With auction clearance rates dropping across the Australia’s capital cities, it is important to know what happens once a property is passed in. If a property goes to auction and doesn’t meet the reserve price then it is the duty of the auctioneer to ‘pass in’ the property. Typically, the auctioneer will give first rights to negotiate to the highest bidder.
What are the buyer’s options?
The highest bidder has first rights to negotiate with the real estate agent and vendor. As the highest bidder, you can elect to negotiate in private within the property or outside if preferred. Often Agents will encourage you into the property to create a deeper emotional attachment the property they are trying to sell you. It is important to try and maintain a calm, professional and respectful negotiation technique. Remember everyone is working towards the same goal.
As a prospective buyer, you may ask the agent to disclose the reserve price before making any further offer. In Victoria, the agent is obliged to provide the bidder or bidders with a Statement of Information, which should indicate the potential selling price. It is therefore very important for the bidder to be familiar with recent sales in the area and have an understanding of the current market climate. As with all negotiations, information is power.
If the reserve price isn’t disclosed then the buyer may have to meet the asking price or risk losing their first rights advantage to other interested parties. Should there not be any other interested parties then the ball is back in the hands of the initial bidder to negotiate a price.
When negotiating as the buyer, you don’t have to make the same counter increments as the vendor so sticking to a plan and being aware of your options is important in sealing a deal. The buyer shouldn’t feel pressured to “meet the vendor halfway”. Remain strong in your position and certainly do not over reach your financial limits.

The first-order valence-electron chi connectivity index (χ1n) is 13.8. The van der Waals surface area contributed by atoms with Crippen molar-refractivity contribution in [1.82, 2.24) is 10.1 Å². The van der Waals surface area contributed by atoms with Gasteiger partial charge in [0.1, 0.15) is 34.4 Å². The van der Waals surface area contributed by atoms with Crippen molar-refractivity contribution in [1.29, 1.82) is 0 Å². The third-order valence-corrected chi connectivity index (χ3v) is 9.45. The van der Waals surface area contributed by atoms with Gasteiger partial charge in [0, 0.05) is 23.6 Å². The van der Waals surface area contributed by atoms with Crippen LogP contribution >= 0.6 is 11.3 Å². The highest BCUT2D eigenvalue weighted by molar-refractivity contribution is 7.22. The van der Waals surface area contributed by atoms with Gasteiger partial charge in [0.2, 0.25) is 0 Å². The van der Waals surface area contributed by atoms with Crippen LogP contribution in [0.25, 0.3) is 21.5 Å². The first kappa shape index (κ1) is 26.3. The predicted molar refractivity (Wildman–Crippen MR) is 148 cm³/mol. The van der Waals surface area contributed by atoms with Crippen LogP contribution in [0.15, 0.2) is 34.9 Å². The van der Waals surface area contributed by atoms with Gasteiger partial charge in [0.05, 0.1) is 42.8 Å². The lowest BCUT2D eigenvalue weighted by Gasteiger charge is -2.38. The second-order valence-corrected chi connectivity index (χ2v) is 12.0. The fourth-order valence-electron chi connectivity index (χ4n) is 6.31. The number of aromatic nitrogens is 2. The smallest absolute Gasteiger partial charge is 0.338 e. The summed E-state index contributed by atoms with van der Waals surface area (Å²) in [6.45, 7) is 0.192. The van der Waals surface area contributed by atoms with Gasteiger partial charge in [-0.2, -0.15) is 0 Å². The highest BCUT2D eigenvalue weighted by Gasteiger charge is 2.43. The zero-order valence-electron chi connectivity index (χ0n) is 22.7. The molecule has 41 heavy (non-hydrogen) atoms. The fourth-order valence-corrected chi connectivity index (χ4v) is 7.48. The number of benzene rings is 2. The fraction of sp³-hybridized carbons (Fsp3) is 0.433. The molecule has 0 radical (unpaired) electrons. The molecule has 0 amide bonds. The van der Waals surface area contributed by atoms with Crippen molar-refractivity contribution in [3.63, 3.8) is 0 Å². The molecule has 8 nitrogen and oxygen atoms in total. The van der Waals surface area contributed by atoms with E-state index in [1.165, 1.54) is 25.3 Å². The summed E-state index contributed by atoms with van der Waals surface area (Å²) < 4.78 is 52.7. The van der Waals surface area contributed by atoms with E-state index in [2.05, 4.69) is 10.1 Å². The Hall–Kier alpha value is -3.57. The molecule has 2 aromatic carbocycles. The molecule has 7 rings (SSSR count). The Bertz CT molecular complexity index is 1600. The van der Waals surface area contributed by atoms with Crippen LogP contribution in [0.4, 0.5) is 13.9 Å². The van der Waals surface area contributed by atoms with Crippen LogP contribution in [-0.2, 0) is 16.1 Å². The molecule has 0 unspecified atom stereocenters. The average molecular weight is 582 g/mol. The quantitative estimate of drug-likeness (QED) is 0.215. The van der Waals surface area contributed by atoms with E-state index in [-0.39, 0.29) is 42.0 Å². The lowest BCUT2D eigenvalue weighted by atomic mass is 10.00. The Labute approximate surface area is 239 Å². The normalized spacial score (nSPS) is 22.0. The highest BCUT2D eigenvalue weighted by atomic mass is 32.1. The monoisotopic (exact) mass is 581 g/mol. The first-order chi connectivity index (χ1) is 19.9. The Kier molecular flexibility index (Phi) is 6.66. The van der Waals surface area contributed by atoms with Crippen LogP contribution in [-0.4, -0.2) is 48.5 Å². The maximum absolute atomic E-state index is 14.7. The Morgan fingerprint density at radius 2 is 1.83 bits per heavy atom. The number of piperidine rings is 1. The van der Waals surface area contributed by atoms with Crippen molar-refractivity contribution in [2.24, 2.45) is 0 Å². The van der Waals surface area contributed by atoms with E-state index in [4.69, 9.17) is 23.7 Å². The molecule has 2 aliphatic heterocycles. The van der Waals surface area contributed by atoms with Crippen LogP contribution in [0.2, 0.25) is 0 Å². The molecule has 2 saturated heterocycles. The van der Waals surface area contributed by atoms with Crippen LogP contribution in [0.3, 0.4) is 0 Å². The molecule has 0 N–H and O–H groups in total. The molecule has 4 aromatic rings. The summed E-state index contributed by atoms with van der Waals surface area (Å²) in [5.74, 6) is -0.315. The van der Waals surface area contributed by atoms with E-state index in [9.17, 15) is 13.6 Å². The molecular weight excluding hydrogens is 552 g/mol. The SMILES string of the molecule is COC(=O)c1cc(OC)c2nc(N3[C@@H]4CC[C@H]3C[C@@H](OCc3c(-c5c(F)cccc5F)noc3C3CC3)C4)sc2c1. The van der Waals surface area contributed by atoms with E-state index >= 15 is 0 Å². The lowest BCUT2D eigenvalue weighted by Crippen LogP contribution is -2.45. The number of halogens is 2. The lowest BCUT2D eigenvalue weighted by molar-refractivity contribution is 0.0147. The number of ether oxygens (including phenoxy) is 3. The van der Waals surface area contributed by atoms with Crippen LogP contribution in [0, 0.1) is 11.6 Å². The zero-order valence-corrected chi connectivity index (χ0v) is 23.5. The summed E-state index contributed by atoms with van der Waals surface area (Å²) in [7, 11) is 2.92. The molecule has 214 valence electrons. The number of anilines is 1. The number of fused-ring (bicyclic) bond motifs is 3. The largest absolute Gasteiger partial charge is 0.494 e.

If an offer is accepted, contracts will be exchanged on the day with the same rules applying under auctions terms. This means that although negotiation has occurred in private, the cooling-off period still doesn’t apply and a deposit will be required…. The property is yours!
What are the seller’s options?
It is important to know as the vendor that although the property didn’t sell during auction then it doesn’t mean you won’t find a buyer. Some vendors might use this strategy to negotiate with a potential buyer on a best price instead of lowering the reserve mid-auction where the results might not be the same. For others it may be an indication that their asking price is too high or simply there isn’t enough interest in the property at the time. Either way, a proactive approach to understand reasons why the property didn’t sell and adjust for a new selling campaign should be implemented quickly.
Negotiation with a buyer on a comfortable selling price can be a tricky process. It is common for both parties to employ tactics for the best possible result however this has to be done in a respectful manner. A seller has the right to walk away or cancel the negotiation should the buyer negotiate too hard and in an unreasonable manner.
If the property fails to sell on the day of auction then the vendor can market the property through private sale. A review into the marketing strategy should be implemented to ensure that the property is advertised in a revitalising manner to entice new or old prospects. Once listed for private sale then it is up to the seller to choose whether or not to accept each offer or enter into a negotiating process with the help of a real estate agent.
If the reserve was set too high then the vendor can review this in consultation with the real estate agent. It is the choice of the vendor to reduce the reserve price before relisting for a private sale or keep it as it is.
As a seller it is important to keep perspective and understand why their property was passed-in. Most properties do eventually sell but acting swiftly and being open to suggestions is important for a successful result.